The Brave Ones

This entrepreneur set out to do good over making money, but still earned hundreds of millions of dollars

Blake Mycoskie, founder of Toms Shoes, pictured in 2018

Blake Mycoskie started his shoe business Toms by accident.

Traveling to Argentina to learn polo in 2006, he met some women in a bar who were in the country to donate shoes to children and he offered to help distribute them. When he returned to the polo ranch, his teacher Alejo Nitti asked him a fundamental question: "Who's going to give them the next pair?" Kids' feet grow fast. "What (do) we have to do to continue doing this?" Nitti said, speaking to "The Brave Ones."

"I recognized in that question that was the problem with this kind of nonprofit charitable giving model, at least… these women had to spend weeks getting enough shoes that would last these kids for a few months," Mycoskie told "The Brave Ones."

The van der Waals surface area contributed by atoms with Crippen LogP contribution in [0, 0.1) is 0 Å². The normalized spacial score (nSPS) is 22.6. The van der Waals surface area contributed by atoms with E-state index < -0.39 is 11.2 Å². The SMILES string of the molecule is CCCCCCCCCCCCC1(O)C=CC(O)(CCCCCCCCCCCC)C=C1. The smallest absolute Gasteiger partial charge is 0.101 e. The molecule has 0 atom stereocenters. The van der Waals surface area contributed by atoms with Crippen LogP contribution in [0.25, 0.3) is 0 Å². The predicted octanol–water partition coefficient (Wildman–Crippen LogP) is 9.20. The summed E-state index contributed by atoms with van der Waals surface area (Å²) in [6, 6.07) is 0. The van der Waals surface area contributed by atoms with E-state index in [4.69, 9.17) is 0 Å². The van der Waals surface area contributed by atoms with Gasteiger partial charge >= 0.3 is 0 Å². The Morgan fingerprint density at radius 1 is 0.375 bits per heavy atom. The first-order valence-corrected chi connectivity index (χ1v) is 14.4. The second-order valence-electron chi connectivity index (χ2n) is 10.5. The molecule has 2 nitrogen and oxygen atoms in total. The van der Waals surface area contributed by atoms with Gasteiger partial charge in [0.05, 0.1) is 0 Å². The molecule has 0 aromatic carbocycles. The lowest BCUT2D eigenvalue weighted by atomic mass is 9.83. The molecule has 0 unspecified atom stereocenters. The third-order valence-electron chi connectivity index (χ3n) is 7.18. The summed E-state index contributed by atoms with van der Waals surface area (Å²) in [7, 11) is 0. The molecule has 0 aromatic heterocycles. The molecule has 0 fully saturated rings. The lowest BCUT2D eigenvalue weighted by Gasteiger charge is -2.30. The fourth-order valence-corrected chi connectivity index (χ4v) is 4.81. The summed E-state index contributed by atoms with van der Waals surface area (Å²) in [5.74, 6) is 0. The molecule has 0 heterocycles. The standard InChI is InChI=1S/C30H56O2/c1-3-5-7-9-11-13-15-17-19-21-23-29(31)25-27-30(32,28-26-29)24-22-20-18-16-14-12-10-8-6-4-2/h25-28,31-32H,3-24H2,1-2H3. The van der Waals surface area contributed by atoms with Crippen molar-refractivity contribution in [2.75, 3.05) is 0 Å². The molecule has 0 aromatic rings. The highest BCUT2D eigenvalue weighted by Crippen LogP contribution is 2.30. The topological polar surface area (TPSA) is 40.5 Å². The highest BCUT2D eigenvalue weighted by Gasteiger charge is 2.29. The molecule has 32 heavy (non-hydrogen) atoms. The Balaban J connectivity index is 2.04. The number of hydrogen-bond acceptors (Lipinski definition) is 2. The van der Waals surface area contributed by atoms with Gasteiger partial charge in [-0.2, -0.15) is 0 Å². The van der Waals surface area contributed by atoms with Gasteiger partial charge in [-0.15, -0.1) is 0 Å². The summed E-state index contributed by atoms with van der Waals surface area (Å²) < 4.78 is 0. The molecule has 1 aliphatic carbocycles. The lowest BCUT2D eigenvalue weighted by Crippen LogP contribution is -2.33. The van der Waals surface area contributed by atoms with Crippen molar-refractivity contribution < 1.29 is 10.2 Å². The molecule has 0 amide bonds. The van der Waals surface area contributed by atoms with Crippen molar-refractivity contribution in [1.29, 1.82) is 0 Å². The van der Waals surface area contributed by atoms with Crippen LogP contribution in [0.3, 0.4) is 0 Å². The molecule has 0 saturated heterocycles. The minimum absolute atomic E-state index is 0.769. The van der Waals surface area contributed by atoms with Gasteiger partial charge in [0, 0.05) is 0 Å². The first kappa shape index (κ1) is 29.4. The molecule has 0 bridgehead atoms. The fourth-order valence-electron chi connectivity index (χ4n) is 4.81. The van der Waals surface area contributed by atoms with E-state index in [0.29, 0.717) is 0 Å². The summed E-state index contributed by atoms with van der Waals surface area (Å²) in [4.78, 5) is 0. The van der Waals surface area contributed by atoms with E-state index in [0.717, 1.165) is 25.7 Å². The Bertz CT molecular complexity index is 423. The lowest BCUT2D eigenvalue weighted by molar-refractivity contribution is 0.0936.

Then he had an idea. "What if I sold these really cool shoes that I had only seen in Argentina to my friends back in California, and every time I sold a pair, I would also make another pair to give to one of these kids? It just seemed like the simplest idea in the world," he said.

Men wearing Toms shoes at New York fashion week in July 2016
 Astrid Stawiarz | Getty Images 

The two worked with a local manufacturer to produce the espadrille-style shoes, which Mycoskie called Toms, because "Tomorrow's Shoes" wouldn't fit on a label. He took a few pairs back to his California home to ask women what they thought, knowing little about fashion, before designer store American Rag agreed to sell them. On its first "shoe drop," the company gave 10,000 pairs away to children in Argentina.

Now, more than 60 million pairs of shoes have been donated to children, and the company has also applied its one-for-one model to eyewear and water. In 2014, Mycoskie sold a 50 percent stake in the business to Bain Capital, valuing the company at an estimated $625 million, and likely making him more than $300 million. But his original aim was more about doing good.

"We literally had created karma, if you will, by, you know, really setting out to do something to help people versus just trying to make money," Mycoskie said.

He has since launched a social entrepreneurship fund, investing in purpose-driven, for-profit companies.